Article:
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Tuesday, March 11, 2014

Clinical Psychophysiology

Provided by Dr. Jason Moser, Department of Psychology - Michigan State University

Research in the Clinical Psychophysiology Lab aims to uncover fundamental differences in the ways that anxious vs. non-anxious people process and think about their world.  

For instance, anxious individuals tend to pay special attention to negative and threatening things, presumably because they are on the look-out for and want to avoid things that might cause them social (angry face for a socially anxious person) or personal (spider for an arachnophobic) harm.  But, anxiety seems to be more generally related to attention to things that stand out in the environment.  Research in my lab shows that anxious people might be distracted by even simple things that pop out such as the eye-grabbing color red.  This finding is important because it indicates that anxiety interferes with attentional focus at a very basic level and suggests that anxious individuals pay special attention to a variety of things that are easily noticed and distracting.  This may be one of the reasons why anxiety makes it hard for students and employees to complete their work in a timely fashion.  Recently, we have shown that a computer training program that helps anxious people stay focused on very specific features of stimuli (e.g., shape) helps them overcome their distractibility and even become less anxious.       

In another line of work, we are interested in how anxious individuals think about their own anxiety.  Research in social psychology has shown that there are two ways of thinking about one’s own abilities or characteristics:  a fixed-mindset that construes abilities and characteristics as genetic and unchangeable and a growth-mindset that construes abilities and characteristics as a product of experience and malleable.  Our recent research has demonstrated that the more anxious someone is, the more likely he/she is to hold a fixed-mindset about his/her own anxiety, intelligence, emotions, and personality.  That is, more anxious people tend to think about their characteristics as genetic and unchangeable.  Interestingly, we also found that people who hold this fixed-mindset about their anxiety — and who also tend to be pretty anxious — are more likely to choose medication over therapy to deal with their problems.  So, it seems like because anxious people think they have a more unchangeable problem, they need to fix it using a biological treatment that involves little effort on their part — i.e., a quick fix.  One problem with that idea is that therapy tends to outperform medication long-term for problems like anxiety.  Our ongoing studies are continuing to better understand anxious people’s mindset so that we can develop new interventions focused on teaching them that anxiety and other characteristics are a product of both genes and experience and that with effort they can learn to make lasting changes in their anxiety.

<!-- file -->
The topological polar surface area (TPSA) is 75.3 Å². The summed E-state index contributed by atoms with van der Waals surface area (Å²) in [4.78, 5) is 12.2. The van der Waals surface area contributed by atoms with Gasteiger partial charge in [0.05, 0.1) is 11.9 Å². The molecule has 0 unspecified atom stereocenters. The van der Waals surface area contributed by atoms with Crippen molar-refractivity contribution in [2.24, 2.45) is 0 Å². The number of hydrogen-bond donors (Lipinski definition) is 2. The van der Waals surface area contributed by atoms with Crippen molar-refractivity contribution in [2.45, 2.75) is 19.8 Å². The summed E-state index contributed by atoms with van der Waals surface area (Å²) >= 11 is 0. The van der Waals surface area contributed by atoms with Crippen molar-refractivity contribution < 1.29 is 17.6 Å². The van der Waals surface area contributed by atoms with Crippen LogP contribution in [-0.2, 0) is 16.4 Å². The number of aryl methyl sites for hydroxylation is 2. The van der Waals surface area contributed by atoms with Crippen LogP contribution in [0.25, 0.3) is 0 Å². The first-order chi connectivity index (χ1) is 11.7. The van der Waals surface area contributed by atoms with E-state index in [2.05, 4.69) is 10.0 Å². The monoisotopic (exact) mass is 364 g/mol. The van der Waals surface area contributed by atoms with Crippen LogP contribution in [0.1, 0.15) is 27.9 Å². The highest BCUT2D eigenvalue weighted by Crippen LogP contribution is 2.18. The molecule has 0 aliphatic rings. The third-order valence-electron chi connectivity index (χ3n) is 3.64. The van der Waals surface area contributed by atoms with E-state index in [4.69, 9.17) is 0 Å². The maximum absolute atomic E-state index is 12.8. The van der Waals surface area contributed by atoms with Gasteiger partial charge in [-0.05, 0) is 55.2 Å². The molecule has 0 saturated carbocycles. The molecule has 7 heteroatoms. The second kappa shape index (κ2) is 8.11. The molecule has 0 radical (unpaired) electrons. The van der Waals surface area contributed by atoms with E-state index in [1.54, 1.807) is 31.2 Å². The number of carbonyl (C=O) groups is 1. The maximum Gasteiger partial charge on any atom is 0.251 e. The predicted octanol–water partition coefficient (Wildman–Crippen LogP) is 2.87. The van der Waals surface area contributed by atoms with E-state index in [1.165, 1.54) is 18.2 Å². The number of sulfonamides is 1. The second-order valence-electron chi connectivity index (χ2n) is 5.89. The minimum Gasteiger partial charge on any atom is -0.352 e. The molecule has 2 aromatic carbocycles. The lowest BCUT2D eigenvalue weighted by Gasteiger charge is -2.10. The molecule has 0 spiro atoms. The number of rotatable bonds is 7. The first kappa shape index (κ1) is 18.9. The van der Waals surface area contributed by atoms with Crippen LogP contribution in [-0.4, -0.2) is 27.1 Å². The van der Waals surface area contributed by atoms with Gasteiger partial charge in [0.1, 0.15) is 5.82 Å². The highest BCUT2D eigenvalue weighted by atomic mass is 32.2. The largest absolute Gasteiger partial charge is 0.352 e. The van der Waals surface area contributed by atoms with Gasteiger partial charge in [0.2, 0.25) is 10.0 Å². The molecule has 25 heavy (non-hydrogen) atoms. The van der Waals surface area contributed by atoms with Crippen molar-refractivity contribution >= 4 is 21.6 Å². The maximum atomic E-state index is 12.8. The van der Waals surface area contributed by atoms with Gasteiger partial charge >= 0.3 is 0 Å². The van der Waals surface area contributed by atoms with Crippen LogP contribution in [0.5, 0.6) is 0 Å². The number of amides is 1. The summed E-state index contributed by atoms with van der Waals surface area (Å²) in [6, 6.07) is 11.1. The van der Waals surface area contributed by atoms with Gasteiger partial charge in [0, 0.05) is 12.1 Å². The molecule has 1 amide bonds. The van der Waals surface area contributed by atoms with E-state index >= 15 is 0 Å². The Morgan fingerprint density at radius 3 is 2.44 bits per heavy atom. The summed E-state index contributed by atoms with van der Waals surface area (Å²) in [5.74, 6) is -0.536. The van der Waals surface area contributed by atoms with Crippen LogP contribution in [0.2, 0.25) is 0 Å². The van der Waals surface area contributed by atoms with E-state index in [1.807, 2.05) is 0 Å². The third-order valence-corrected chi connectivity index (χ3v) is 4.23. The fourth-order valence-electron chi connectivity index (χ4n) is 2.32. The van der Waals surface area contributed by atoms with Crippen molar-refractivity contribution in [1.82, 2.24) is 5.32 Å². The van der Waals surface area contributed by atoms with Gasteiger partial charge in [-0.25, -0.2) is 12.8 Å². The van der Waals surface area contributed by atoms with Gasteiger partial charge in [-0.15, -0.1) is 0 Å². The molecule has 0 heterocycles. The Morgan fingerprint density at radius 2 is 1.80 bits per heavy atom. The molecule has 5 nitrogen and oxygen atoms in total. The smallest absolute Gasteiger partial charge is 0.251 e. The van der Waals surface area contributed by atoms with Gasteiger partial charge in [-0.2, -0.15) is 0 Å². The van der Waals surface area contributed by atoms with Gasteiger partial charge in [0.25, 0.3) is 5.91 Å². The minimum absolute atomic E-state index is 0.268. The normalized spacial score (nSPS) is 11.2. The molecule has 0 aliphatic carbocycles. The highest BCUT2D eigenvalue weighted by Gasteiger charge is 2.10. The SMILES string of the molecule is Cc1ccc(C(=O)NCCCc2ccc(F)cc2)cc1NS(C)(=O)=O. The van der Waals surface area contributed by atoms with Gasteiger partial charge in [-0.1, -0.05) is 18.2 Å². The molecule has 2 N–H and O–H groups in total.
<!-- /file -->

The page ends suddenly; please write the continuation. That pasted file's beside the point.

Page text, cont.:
Together, these lines of research demonstrate how clinical psychologists can use research findings to inform how we make sense of and alleviate mental health problems.

Jason S. Moser, Ph.D.
Assistant Professor
Department of Psychology
Michigan State University
Office: 110B Psychology Building
Phone: 517-355-2159

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